Or you could
buy a Mac instead. I still believe the best desktop computer on the market
for mainstream, nontechnical consumers is the Apple iMac. It has gorgeous
hardware and superior built-in software. Its operating system, Mac OS X, includes
most of the key new features of Vista. And the iMac can even run Vista, along
with its own operating system, if you need the occasional Windows program.
more talks from TED worth watching:
Martin Rees: Earth in its final century?
In a taut soliloquy
that takes us from the origins of the universe to the last days of a dying
sun 6 billion years later, renowned cosmologist Sir Martin Rees explains why
the 21st century is a pivotal moment in the history of humanity: the first
time in history when we can materially change ourselves and our planet. Stunning
imagery of cosmological wonders show us the universe as we know it now. Speaking
as "a concerned member of the human race," Rees harkens to the wisdom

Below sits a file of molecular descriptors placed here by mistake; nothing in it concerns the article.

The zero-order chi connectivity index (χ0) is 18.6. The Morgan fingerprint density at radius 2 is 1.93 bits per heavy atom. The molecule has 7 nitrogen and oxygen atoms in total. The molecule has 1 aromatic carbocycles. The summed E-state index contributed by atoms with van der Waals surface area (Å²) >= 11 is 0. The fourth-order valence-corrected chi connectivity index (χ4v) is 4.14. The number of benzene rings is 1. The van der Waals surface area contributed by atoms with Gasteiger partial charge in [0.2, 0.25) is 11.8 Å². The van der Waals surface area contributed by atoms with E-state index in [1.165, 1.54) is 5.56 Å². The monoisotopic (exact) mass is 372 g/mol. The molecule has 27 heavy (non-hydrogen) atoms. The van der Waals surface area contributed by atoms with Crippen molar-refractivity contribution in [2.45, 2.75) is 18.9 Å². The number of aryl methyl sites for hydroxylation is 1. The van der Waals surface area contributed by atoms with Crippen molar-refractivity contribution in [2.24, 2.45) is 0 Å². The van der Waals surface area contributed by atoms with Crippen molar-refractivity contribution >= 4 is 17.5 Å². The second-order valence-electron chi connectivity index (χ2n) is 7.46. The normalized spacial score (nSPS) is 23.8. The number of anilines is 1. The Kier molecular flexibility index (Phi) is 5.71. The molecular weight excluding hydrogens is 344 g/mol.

of Einstein, calling for scientists to act as moral compasses, confronting
the coming developments and ensuring our role in "the immense future."
Craig Venter: A
voyage of DNA, genes and the sea
Genomics pioneer Craig Venter takes a break from his epic round-the-world
expedition to talk about the millions of genes his team has discovered so
far, in their quest to map the ocean's hidden biodiversity. (Quite a task,
when you consider that there are tens of millions of microbes in a single
drop of sea water.) He updates the TED audience on his discoveries, from the
2,000 photoreceptor genes found in the Sargasso Sea to the thrill of being
under house arrest in French waters. After touching on the potential of environmental
genomics to monitor the safety of air, water and offshore drilling, Venter
ends with his vision for engineered species that can replace the petrochemical
industry by creating clean energy.
Bill Clinton: TED
Prize wish: Let's build a health care system in Rwanda
Accepting the 2007 TED Prize, Bill Clinton says he's trying to build a better
world to hand his daughter. Unequal, unstable, and unsustainable, our world
must correct its course, and private citizens ("like me") can be
powerful forces for change. His Clinton Global Initiative, fresh from success